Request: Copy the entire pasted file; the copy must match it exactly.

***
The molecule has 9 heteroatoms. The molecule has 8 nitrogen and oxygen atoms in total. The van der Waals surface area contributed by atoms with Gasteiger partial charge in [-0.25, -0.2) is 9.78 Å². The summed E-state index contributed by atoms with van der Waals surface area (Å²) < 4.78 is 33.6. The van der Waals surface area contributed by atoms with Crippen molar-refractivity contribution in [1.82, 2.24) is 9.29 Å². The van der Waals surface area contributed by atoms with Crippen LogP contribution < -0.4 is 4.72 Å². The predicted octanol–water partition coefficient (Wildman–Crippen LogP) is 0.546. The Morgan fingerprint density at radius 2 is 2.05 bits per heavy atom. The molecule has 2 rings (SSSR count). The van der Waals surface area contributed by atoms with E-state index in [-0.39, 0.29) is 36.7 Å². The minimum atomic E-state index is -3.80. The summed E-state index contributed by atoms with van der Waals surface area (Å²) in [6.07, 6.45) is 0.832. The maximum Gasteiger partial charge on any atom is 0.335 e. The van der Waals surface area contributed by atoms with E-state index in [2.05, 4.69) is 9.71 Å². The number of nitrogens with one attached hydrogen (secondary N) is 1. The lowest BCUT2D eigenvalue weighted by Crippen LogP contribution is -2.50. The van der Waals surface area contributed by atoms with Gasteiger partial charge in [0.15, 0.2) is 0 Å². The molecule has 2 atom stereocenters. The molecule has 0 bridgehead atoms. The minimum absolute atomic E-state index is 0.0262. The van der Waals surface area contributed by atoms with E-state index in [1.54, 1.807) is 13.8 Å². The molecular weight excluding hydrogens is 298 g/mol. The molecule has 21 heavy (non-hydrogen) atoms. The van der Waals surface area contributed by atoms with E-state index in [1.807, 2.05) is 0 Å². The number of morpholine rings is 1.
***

The molecule has 9 heteroatoms. The molecule has 8 nitrogen and oxygen atoms in total. The van der Waals surface area contributed by atoms with Gasteiger partial charge in [-0.25, -0.2) is 9.78 Å². The summed E-state index contributed by atoms with van der Waals surface area (Å²) < 4.78 is 33.6. The van der Waals surface area contributed by atoms with Crippen molar-refractivity contribution in [1.82, 2.24) is 9.29 Å². The van der Waals surface area contributed by atoms with Crippen LogP contribution < -0.4 is 4.72 Å². The predicted octanol–water partition coefficient (Wildman–Crippen LogP) is 0.546. The Morgan fingerprint density at radius 2 is 2.05 bits per heavy atom. The molecule has 2 rings (SSSR count). The van der Waals surface area contributed by atoms with E-state index in [-0.39, 0.29) is 36.7 Å². The minimum atomic E-state index is -3.80. The summed E-state index contributed by atoms with van der Waals surface area (Å²) in [6.07, 6.45) is 0.832. The maximum Gasteiger partial charge on any atom is 0.335 e. The van der Waals surface area contributed by atoms with E-state index in [2.05, 4.69) is 9.71 Å². The number of nitrogens with one attached hydrogen (secondary N) is 1. The lowest BCUT2D eigenvalue weighted by Crippen LogP contribution is -2.50. The van der Waals surface area contributed by atoms with Gasteiger partial charge in [0.15, 0.2) is 0 Å². The molecule has 2 atom stereocenters. The molecule has 0 bridgehead atoms. The minimum absolute atomic E-state index is 0.0262. The van der Waals surface area contributed by atoms with E-state index in [1.54, 1.807) is 13.8 Å². The molecular weight excluding hydrogens is 298 g/mol. The molecule has 21 heavy (non-hydrogen) atoms. The van der Waals surface area contributed by atoms with E-state index in [1.807, 2.05) is 0 Å². The number of morpholine rings is 1.